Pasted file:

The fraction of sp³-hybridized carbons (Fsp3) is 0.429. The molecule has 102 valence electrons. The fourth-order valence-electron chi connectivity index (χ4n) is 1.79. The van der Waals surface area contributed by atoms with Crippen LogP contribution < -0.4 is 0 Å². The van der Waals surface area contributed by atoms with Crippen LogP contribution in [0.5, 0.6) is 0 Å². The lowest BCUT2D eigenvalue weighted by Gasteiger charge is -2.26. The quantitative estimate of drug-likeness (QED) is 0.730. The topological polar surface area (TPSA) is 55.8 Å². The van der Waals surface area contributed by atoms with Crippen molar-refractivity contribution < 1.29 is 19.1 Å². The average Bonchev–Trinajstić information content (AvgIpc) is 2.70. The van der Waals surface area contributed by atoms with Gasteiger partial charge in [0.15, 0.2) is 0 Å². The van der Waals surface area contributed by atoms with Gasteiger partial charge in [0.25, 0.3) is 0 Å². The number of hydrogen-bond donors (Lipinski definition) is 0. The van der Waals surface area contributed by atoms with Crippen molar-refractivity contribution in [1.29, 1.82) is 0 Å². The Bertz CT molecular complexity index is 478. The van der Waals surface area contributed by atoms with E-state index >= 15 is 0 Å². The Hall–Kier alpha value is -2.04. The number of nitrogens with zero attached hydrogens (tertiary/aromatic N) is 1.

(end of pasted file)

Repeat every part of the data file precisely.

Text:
The fraction of sp³-hybridized carbons (Fsp3) is 0.429. The molecule has 102 valence electrons. The fourth-order valence-electron chi connectivity index (χ4n) is 1.79. The van der Waals surface area contributed by atoms with Crippen LogP contribution < -0.4 is 0 Å². The van der Waals surface area contributed by atoms with Crippen LogP contribution in [0.5, 0.6) is 0 Å². The lowest BCUT2D eigenvalue weighted by Gasteiger charge is -2.26. The quantitative estimate of drug-likeness (QED) is 0.730. The topological polar surface area (TPSA) is 55.8 Å². The van der Waals surface area contributed by atoms with Crippen molar-refractivity contribution < 1.29 is 19.1 Å². The average Bonchev–Trinajstić information content (AvgIpc) is 2.70. The van der Waals surface area contributed by atoms with Gasteiger partial charge in [0.15, 0.2) is 0 Å². The van der Waals surface area contributed by atoms with Gasteiger partial charge in [0.25, 0.3) is 0 Å². The number of hydrogen-bond donors (Lipinski definition) is 0. The van der Waals surface area contributed by atoms with Crippen molar-refractivity contribution in [1.29, 1.82) is 0 Å². The Bertz CT molecular complexity index is 478. The van der Waals surface area contributed by atoms with E-state index >= 15 is 0 Å². The Hall–Kier alpha value is -2.04. The number of nitrogens with zero attached hydrogens (tertiary/aromatic N) is 1.